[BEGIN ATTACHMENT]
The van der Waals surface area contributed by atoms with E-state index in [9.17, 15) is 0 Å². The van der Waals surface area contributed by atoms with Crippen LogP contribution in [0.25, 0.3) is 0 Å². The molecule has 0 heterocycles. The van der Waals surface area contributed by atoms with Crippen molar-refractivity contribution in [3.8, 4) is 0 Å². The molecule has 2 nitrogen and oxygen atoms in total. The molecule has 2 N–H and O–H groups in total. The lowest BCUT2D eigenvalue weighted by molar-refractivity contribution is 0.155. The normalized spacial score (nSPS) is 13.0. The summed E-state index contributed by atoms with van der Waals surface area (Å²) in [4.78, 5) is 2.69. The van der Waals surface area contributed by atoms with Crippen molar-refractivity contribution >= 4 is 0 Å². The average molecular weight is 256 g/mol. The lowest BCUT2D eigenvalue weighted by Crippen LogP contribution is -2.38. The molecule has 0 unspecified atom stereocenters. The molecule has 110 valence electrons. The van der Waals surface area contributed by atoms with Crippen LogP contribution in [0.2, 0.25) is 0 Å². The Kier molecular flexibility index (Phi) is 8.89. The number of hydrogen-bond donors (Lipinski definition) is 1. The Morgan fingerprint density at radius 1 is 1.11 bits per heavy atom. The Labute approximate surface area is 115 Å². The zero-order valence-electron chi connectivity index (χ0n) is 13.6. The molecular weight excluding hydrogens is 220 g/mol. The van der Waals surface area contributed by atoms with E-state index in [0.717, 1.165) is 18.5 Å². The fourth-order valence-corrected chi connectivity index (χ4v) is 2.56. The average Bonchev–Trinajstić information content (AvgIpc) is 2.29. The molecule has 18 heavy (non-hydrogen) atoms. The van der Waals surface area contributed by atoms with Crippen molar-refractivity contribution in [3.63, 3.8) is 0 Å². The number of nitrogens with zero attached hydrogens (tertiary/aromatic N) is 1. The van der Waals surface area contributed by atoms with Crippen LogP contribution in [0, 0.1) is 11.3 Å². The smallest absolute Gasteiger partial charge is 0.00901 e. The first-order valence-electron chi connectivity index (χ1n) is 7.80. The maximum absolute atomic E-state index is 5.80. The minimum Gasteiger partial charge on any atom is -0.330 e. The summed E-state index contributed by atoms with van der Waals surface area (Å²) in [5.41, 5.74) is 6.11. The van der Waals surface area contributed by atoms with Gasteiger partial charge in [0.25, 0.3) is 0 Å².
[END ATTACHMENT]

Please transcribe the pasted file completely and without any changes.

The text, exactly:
The van der Waals surface area contributed by atoms with E-state index in [9.17, 15) is 0 Å². The van der Waals surface area contributed by atoms with Crippen LogP contribution in [0.25, 0.3) is 0 Å². The molecule has 0 heterocycles. The van der Waals surface area contributed by atoms with Crippen molar-refractivity contribution in [3.8, 4) is 0 Å². The molecule has 2 nitrogen and oxygen atoms in total. The molecule has 2 N–H and O–H groups in total. The lowest BCUT2D eigenvalue weighted by molar-refractivity contribution is 0.155. The normalized spacial score (nSPS) is 13.0. The summed E-state index contributed by atoms with van der Waals surface area (Å²) in [4.78, 5) is 2.69. The van der Waals surface area contributed by atoms with Crippen molar-refractivity contribution >= 4 is 0 Å². The average molecular weight is 256 g/mol. The lowest BCUT2D eigenvalue weighted by Crippen LogP contribution is -2.38. The molecule has 0 unspecified atom stereocenters. The molecule has 110 valence electrons. The van der Waals surface area contributed by atoms with Crippen LogP contribution in [0.2, 0.25) is 0 Å². The Kier molecular flexibility index (Phi) is 8.89. The number of hydrogen-bond donors (Lipinski definition) is 1. The Morgan fingerprint density at radius 1 is 1.11 bits per heavy atom. The Labute approximate surface area is 115 Å². The zero-order valence-electron chi connectivity index (χ0n) is 13.6. The molecular weight excluding hydrogens is 220 g/mol. The van der Waals surface area contributed by atoms with E-state index in [0.717, 1.165) is 18.5 Å². The fourth-order valence-corrected chi connectivity index (χ4v) is 2.56. The average Bonchev–Trinajstić information content (AvgIpc) is 2.29. The molecule has 18 heavy (non-hydrogen) atoms. The van der Waals surface area contributed by atoms with Crippen molar-refractivity contribution in [3.63, 3.8) is 0 Å². The number of nitrogens with zero attached hydrogens (tertiary/aromatic N) is 1. The van der Waals surface area contributed by atoms with Crippen LogP contribution in [0, 0.1) is 11.3 Å². The smallest absolute Gasteiger partial charge is 0.00901 e. The first-order valence-electron chi connectivity index (χ1n) is 7.80. The maximum absolute atomic E-state index is 5.80. The minimum Gasteiger partial charge on any atom is -0.330 e. The summed E-state index contributed by atoms with van der Waals surface area (Å²) in [5.41, 5.74) is 6.11. The van der Waals surface area contributed by atoms with Gasteiger partial charge in [0.25, 0.3) is 0 Å².